Policymakers around the globe are increasingly looking to entrepreneurship to contribute to local economic development, job creation, and other important factors. The short-term intensive training programs that accelerate the growth of such entrepreneurial ventures – called business accelerators – have become very popular in Silicon Valley as well as other developing countries.
There has been a lot of interest in accelerators, and there have been questions about their effectiveness in entrepreneurship ecosystems that are still developing. The Global Newchip Accelerator Learning Initiative, a collaboration between Emory University and the Aspen Network of Development Entrepreneurs, has tracked more than 23,000 ventures that have participated in accelerator programs across the globe over the past five years. GALI’s data, along with other emerging research, puts donors, governments and social sector organisations in a better position to decide whether or not they want to be involved with accelerators.
GALI’s research found that on average, accelerated ventures outperform non-accelerated ventures. This is because accelerators do not select the best ventures, although it is important to have the freedom to choose from many options. Accelerators can make a significant difference in the success of a venture by providing resources, training, and connections. It’s important to note a few details. One, the vast majority (in terms of funding and revenue growth) of the benefits are only available to a small number of participants. Some accelerator programs are more successful than others. Certain types of entrepreneurs are more likely than others to gain acceleration experience. GALI discovered that accelerator participants who are all women (compared to 52 percent for all men) start the process with less funding and end up falling behind their peers in the acceleration process. Read more: check
Accelerators, like most interventions, are not the panacea for economic development woes. What can different stakeholders do in order to maximize their engagement and support of accelerators? The research shows that entrepreneurs, accelerator program managers, donors, and others need to consider many factors when choosing to support, run or use an accelerator.
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In the last decade, many donor programs, such as the PACE Initiative and Innovation Partnerships, have helped to fund or set up accelerators. This is not surprising. GALI found that most accelerators depend on some kind of philanthropic income. Donors see funding accelerators to be an effective way of pushing economic development. Instead of trying to pick winners by giving direct support to just a few ventures, they can invest their money in building infrastructure that will help many high-growth ventures.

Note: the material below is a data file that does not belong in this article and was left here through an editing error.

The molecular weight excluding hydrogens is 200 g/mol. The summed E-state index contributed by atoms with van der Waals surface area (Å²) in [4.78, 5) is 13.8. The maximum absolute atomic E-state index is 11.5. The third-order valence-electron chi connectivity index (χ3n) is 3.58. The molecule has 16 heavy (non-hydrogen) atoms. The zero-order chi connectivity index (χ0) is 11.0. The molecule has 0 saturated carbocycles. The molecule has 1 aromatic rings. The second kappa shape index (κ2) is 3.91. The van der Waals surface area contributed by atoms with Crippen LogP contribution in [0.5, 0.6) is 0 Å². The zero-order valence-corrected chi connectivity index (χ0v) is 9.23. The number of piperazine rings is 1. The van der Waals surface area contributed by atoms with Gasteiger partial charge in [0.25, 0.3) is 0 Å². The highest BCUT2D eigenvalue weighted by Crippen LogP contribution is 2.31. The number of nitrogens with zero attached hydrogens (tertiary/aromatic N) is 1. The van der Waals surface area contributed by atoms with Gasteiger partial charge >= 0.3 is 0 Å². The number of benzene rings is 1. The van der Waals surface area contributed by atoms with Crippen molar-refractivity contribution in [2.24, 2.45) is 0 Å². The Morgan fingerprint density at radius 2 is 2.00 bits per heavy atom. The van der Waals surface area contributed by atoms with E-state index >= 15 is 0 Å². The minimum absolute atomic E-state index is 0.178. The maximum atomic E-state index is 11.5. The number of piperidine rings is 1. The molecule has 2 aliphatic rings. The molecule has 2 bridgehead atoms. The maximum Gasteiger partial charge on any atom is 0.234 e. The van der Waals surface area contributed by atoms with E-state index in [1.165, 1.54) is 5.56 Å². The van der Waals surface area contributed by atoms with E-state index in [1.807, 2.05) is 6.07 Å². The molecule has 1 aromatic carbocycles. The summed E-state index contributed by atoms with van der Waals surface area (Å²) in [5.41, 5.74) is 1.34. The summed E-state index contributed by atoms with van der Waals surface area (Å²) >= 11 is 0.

Accelerators are looking for donors who will consider many factors such as the expected outcomes, type of acceleration model and how to structure support.
GALI’s findings indicate that donors shouldn’t measure accelerator effectiveness using the same outcomes as general support programs for small and mid-sized enterprises (SME). SME interventions are designed to benefit a wide range of businesses. GALI data shows that accelerators give a greater boost to smaller ventures with high growth potential. While some participants might not see any benefits, others may fail to realize the potential benefits sooner due to faster market testing. This is a valuable, but painful, result. Donors need to keep this in mind. They should not look at the average amount or growth of venture funding across a cohort. Instead, they should consider the percentage of participants that reach some milestone of growth or financing.
Donors should be flexible and patient when structuring their support to accelerators. Particularly in developing countries, accelerators struggle to find sustainable revenue models. For struggling start-ups, the full cost of their services might be too high. Accelerators have limited exit options, making it difficult to generate revenue via equity-taking. Donors should not expect accelerators in this environment to become self-sustaining very quickly. Donors should avoid compliance and reporting requirements that can add cost and distract from the business of supporting start ups.
Managers of Accelerator Programs